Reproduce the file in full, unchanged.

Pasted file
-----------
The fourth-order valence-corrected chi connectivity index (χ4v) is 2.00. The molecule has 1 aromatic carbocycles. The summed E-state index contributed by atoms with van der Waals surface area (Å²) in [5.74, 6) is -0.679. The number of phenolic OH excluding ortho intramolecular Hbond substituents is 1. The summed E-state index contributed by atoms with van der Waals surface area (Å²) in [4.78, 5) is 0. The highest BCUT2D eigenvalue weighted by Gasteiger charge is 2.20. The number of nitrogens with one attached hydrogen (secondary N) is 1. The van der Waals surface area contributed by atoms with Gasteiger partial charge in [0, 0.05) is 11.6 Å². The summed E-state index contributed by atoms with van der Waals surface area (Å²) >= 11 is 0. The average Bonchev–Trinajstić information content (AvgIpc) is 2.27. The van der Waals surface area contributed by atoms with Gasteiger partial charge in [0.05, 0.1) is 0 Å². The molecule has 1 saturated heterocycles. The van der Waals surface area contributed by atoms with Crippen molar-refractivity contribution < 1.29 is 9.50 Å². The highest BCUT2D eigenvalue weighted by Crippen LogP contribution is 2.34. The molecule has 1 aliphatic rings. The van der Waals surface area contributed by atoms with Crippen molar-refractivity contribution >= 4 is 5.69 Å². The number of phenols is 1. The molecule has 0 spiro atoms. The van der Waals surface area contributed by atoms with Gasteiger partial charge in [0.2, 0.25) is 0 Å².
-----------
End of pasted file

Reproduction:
The fourth-order valence-corrected chi connectivity index (χ4v) is 2.00. The molecule has 1 aromatic carbocycles. The summed E-state index contributed by atoms with van der Waals surface area (Å²) in [5.74, 6) is -0.679. The number of phenolic OH excluding ortho intramolecular Hbond substituents is 1. The summed E-state index contributed by atoms with van der Waals surface area (Å²) in [4.78, 5) is 0. The highest BCUT2D eigenvalue weighted by Gasteiger charge is 2.20. The number of nitrogens with one attached hydrogen (secondary N) is 1. The van der Waals surface area contributed by atoms with Gasteiger partial charge in [0, 0.05) is 11.6 Å². The summed E-state index contributed by atoms with van der Waals surface area (Å²) >= 11 is 0. The average Bonchev–Trinajstić information content (AvgIpc) is 2.27. The van der Waals surface area contributed by atoms with Gasteiger partial charge in [0.05, 0.1) is 0 Å². The molecule has 1 saturated heterocycles. The van der Waals surface area contributed by atoms with Crippen molar-refractivity contribution < 1.29 is 9.50 Å². The highest BCUT2D eigenvalue weighted by Crippen LogP contribution is 2.34. The molecule has 1 aliphatic rings. The van der Waals surface area contributed by atoms with Crippen molar-refractivity contribution >= 4 is 5.69 Å². The number of phenols is 1. The molecule has 0 spiro atoms. The van der Waals surface area contributed by atoms with Gasteiger partial charge in [0.2, 0.25) is 0 Å².